ExxonMobil is Making Progress Towards a Hydrogen Hub in Baytown, Texas
ExxonMobil has taken an important step in its ambition to develop the world's largest low-carbon hydrogen production facility at its Baytown Refinery near Houston, Texas. On 30 January it announced a front-end engineering and design (FEED) award to Technip Energies, a French engineering and technology firm with strong Houston ties.
The plant, which is projected to produce 1 billion cubic feet (bcf) of low-carbon hydrogen daily as well as a quantity of ammonia, will be outfitted with a major carbon capture and storage (CCS) project. This initiative is expected to capture and permanently store around 7 million metric tons of carbon dioxide every year, effectively reducing CO2 emissions by 98%.
“The carbon capture and storage network being developed for the project will be made available for use by third-party CO2 emitters in the area in support of their decarbonization efforts,” the company added.
Last year, ExxonMobil projected they could capture 50 million metric tons of CO2 by 2030 and potentially up to 100 million by 2040 through its CCS initiatives. To kickstart this effort, ExxonMobil joined with 14 companies in the Houston Ship Channel region in January 2022, allocating an initial $100 billion for the venture. This investment aims to gather emissions from the tailpipes of their facilities and store the CO2 in empty oil reserves and underground formations off the coast or below the Gulf of Mexico.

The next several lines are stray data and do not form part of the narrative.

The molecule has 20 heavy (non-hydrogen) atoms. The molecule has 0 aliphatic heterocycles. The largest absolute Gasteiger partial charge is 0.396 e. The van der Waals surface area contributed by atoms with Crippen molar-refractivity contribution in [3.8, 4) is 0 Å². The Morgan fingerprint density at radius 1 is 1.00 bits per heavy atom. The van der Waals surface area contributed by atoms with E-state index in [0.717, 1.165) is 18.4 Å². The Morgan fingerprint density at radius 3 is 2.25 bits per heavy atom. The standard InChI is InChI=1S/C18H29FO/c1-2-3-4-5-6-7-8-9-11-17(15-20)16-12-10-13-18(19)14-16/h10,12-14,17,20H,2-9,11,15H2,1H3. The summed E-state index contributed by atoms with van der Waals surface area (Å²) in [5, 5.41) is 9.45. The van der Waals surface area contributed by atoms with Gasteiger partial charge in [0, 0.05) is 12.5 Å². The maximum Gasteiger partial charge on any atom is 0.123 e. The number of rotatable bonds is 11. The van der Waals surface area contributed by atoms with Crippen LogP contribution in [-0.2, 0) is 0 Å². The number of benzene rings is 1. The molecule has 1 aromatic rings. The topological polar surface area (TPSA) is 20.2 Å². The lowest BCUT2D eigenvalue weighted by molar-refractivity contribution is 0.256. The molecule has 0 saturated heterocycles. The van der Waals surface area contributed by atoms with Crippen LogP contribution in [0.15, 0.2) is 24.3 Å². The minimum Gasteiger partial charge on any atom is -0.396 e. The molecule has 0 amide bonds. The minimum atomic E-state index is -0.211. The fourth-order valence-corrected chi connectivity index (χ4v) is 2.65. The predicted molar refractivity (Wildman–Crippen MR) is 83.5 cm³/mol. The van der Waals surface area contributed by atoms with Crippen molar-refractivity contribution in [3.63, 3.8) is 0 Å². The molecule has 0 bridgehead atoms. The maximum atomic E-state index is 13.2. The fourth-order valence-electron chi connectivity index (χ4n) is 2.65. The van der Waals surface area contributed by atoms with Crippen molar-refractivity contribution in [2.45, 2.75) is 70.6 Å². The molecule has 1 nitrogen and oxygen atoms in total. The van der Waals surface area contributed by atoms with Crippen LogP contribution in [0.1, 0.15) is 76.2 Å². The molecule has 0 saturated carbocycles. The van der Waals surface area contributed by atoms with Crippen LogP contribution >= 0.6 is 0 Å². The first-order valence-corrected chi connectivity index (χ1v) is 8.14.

“This project allows us to offer significant volumes of low-carbon hydrogen and ammonia to third party customers in support of their decarbonization efforts,” Dan Ammann, president of ExxonMobil Low Carbon Solutions, said in thecompany’s release. “In addition, the project is expected to enable up to a 30% reduction in Scope 1 and 2 emissions from our Baytown integrated complex, by switching from natural gas as a fuel source to low-carbon hydrogen.”
The company announced its expectation to make a final investment decision for the Baytown hydrogen facility in 2024. This news follows the announcement from last week of ceasing the usual flaring of natural gas from its Permian Basin operations, and it has declared its intention to promote stricter regulations that reduce flaring within the industry.
Later this year, ExxonMobil will deploy a satellite to track and reduce greenhouse gas emissions in the Permian operations. These actions are a step forward towards achieving the corporate-wide goal of reducing greenhouse gas intensity by 20-30%, upstream operations intensity by 40-50%, methane intensity by 70-80%, and flaring intensity by 60-70%.
The company anticipates the commencement of the new low-carbon hydrogen facility during 2027-28.